This video explores the price of perfection, the problems with using metrics that can be perfected, and the problems with driving employees to be perfect.
- Let's consider some of the more basic metrics that we see on a day-to-day basis. Customer service levels, school grades, on-time arrivals for airlines. In each case we utilize this data to help us make decisions. In reality, though, each of these metrics has flaws. Consider customer service levels in car dealerships. Car dealerships love to gather data about your satisfaction levels, but in most dealerships employees will coach the customer on how to answer the survey, and they will tell them if the rating is going to be less than perfect that the customer should discuss this with the manager before filling out the survey.
This sort of defeats the entire purpose of the survey in the first place, and what you find is that in many cases, there are employee incentives tied to getting perfect scores on these surveys. A bad survey process, unethical actions surrounding the survey, negative consequences associated with low scores, and the quest for perfect scores. This metric is extremely flawed, and in the end provides meaningless data.
How about school grades? Some classes give multiple-choice exams. Some require detailed research papers. Professors sometimes grade differently. In some cases grades are subjective. It would be difficult to argue why one paper deserves an 85%, and another paper only deserves an 84%. One math class might have 20 students, but another math class covering the same topics might have 250 students.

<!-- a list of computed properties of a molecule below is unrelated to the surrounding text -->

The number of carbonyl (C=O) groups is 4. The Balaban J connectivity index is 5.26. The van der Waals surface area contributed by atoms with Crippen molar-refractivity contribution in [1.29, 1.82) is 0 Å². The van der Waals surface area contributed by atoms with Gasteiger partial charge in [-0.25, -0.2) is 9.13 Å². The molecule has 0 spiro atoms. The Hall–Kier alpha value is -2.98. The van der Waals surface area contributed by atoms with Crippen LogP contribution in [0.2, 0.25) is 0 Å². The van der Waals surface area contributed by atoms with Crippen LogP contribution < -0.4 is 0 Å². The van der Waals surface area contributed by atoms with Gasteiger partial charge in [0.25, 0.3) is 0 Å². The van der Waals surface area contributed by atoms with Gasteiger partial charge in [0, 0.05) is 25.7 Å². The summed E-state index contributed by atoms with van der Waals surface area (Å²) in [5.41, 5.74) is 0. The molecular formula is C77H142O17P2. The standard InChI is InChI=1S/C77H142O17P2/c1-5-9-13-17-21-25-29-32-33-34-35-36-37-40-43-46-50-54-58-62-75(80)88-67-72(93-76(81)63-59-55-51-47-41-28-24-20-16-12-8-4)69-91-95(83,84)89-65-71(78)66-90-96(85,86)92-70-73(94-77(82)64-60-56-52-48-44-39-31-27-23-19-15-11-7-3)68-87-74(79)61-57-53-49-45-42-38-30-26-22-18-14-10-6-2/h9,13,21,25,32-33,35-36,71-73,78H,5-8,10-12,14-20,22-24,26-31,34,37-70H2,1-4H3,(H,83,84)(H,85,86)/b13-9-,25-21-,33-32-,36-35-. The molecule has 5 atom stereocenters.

The level of variability, the subjective nature of grades in some classes, and the objective nature of grades in other courses. What we basically find is that not all grades are created equal. Next, let's look at on-time arrivals for airlines. In an effort to make all of their flights arrive on time, airlines will often artificially inflate the period of time a flight is supposed to take.
A flight might realistically require three hours, so the airline will add 15 minutes to the arrival time. If flights leave on time and arrive early, no problem. If the flight leaves late, there might still be a chance that the flight arrives on time. This is the airline working to distort the number in their favor. On the other hand, what happens if the airport is congested, and the flight cannot land on time? Or what happens if weather delays a flight? In these cases, the airline is subject to the power of outside forces.
As you saw, each of these metrics is flawed. Nonetheless, each is not likely to be eliminated any time soon. Should we completely ignore these metrics in evaluating service at a dealership, student performance, and airline reliability? Probably not. But it doesn't mean we can't look to improve the measurement process. It doesn't mean we should avoid discussing these flaws when the metric is being used to help make a decision.
So, back to our tune-up. We have a long list of metrics. The list is well-rounded. Now it's time to understand how each metric will be observed and recorded. Consider making improvements to the collection process, or consider eliminating the metric that might be too unreliable. Remember, these metrics are going to be used to make important decisions, and unreliable metrics can only lead to unreliable decisions.
- Metrics and human behavior
- Common corporate errors in measuring
- Developing a good metric
- Using the performance measurement tune-up
- Avoiding redundancy
- Using dashboards, infographics, and other data visualization tools